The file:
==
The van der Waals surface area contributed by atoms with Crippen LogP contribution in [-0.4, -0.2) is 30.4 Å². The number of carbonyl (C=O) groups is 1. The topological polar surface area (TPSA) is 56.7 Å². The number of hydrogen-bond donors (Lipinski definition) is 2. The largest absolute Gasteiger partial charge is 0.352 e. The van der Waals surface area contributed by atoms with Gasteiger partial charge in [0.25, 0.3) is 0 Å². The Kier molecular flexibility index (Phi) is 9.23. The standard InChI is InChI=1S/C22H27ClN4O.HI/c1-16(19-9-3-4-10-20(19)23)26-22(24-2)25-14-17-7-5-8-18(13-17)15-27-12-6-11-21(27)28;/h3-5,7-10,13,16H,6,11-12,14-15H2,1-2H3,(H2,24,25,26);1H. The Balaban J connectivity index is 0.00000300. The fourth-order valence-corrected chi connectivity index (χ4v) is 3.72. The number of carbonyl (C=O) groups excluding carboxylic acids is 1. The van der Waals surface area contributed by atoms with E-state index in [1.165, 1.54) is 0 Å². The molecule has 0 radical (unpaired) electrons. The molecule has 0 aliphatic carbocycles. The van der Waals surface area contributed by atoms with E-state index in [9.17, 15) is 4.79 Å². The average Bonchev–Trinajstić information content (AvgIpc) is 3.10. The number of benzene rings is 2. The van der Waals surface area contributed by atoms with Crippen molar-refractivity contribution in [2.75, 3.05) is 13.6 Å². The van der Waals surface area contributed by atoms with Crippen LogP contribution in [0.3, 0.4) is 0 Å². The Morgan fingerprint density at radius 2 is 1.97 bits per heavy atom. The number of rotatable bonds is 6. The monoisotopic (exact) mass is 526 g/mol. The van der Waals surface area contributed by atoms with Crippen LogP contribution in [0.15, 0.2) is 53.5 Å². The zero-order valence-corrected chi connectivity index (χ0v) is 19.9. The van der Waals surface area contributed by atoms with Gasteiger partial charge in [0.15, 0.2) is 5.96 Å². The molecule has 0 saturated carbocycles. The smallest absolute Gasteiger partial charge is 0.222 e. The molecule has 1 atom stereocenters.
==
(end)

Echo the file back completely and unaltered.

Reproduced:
The van der Waals surface area contributed by atoms with Crippen LogP contribution in [-0.4, -0.2) is 30.4 Å². The number of carbonyl (C=O) groups is 1. The topological polar surface area (TPSA) is 56.7 Å². The number of hydrogen-bond donors (Lipinski definition) is 2. The largest absolute Gasteiger partial charge is 0.352 e. The van der Waals surface area contributed by atoms with Gasteiger partial charge in [0.25, 0.3) is 0 Å². The Kier molecular flexibility index (Phi) is 9.23. The standard InChI is InChI=1S/C22H27ClN4O.HI/c1-16(19-9-3-4-10-20(19)23)26-22(24-2)25-14-17-7-5-8-18(13-17)15-27-12-6-11-21(27)28;/h3-5,7-10,13,16H,6,11-12,14-15H2,1-2H3,(H2,24,25,26);1H. The Balaban J connectivity index is 0.00000300. The fourth-order valence-corrected chi connectivity index (χ4v) is 3.72. The number of carbonyl (C=O) groups excluding carboxylic acids is 1. The van der Waals surface area contributed by atoms with E-state index in [1.165, 1.54) is 0 Å². The molecule has 0 radical (unpaired) electrons. The molecule has 0 aliphatic carbocycles. The van der Waals surface area contributed by atoms with E-state index in [9.17, 15) is 4.79 Å². The average Bonchev–Trinajstić information content (AvgIpc) is 3.10. The number of benzene rings is 2. The van der Waals surface area contributed by atoms with Crippen molar-refractivity contribution in [2.75, 3.05) is 13.6 Å². The van der Waals surface area contributed by atoms with Crippen LogP contribution in [0.3, 0.4) is 0 Å². The Morgan fingerprint density at radius 2 is 1.97 bits per heavy atom. The number of rotatable bonds is 6. The monoisotopic (exact) mass is 526 g/mol. The van der Waals surface area contributed by atoms with Crippen LogP contribution in [0.15, 0.2) is 53.5 Å². The zero-order valence-corrected chi connectivity index (χ0v) is 19.9. The van der Waals surface area contributed by atoms with Gasteiger partial charge in [0.15, 0.2) is 5.96 Å². The molecule has 0 saturated carbocycles. The smallest absolute Gasteiger partial charge is 0.222 e. The molecule has 1 atom stereocenters.